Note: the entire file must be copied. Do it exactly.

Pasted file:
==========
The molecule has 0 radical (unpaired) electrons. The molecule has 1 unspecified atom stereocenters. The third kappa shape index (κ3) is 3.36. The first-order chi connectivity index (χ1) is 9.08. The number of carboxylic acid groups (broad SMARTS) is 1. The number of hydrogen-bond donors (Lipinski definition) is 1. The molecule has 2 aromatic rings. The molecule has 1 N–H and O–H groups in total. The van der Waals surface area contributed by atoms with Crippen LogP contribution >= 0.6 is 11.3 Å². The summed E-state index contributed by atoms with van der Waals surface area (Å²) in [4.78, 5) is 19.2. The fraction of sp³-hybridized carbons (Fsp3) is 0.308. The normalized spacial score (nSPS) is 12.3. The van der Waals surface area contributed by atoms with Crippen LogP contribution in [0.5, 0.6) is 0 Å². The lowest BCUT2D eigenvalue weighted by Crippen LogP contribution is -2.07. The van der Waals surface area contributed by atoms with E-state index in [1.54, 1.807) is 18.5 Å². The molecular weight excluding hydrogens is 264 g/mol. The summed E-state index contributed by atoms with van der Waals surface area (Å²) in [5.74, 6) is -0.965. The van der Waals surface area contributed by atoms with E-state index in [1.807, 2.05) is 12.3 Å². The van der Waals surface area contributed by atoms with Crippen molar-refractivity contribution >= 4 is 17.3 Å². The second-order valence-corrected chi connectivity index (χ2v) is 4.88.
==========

The molecule has 0 radical (unpaired) electrons. The molecule has 1 unspecified atom stereocenters. The third kappa shape index (κ3) is 3.36. The first-order chi connectivity index (χ1) is 9.08. The number of carboxylic acid groups (broad SMARTS) is 1. The number of hydrogen-bond donors (Lipinski definition) is 1. The molecule has 2 aromatic rings. The molecule has 1 N–H and O–H groups in total. The van der Waals surface area contributed by atoms with Crippen LogP contribution >= 0.6 is 11.3 Å². The summed E-state index contributed by atoms with van der Waals surface area (Å²) in [4.78, 5) is 19.2. The fraction of sp³-hybridized carbons (Fsp3) is 0.308. The normalized spacial score (nSPS) is 12.3. The van der Waals surface area contributed by atoms with Crippen LogP contribution in [0.5, 0.6) is 0 Å². The lowest BCUT2D eigenvalue weighted by Crippen LogP contribution is -2.07. The van der Waals surface area contributed by atoms with E-state index in [1.54, 1.807) is 18.5 Å². The molecular weight excluding hydrogens is 264 g/mol. The summed E-state index contributed by atoms with van der Waals surface area (Å²) in [5.74, 6) is -0.965. The van der Waals surface area contributed by atoms with E-state index in [1.807, 2.05) is 12.3 Å². The van der Waals surface area contributed by atoms with Crippen molar-refractivity contribution >= 4 is 17.3 Å². The second-order valence-corrected chi connectivity index (χ2v) is 4.88.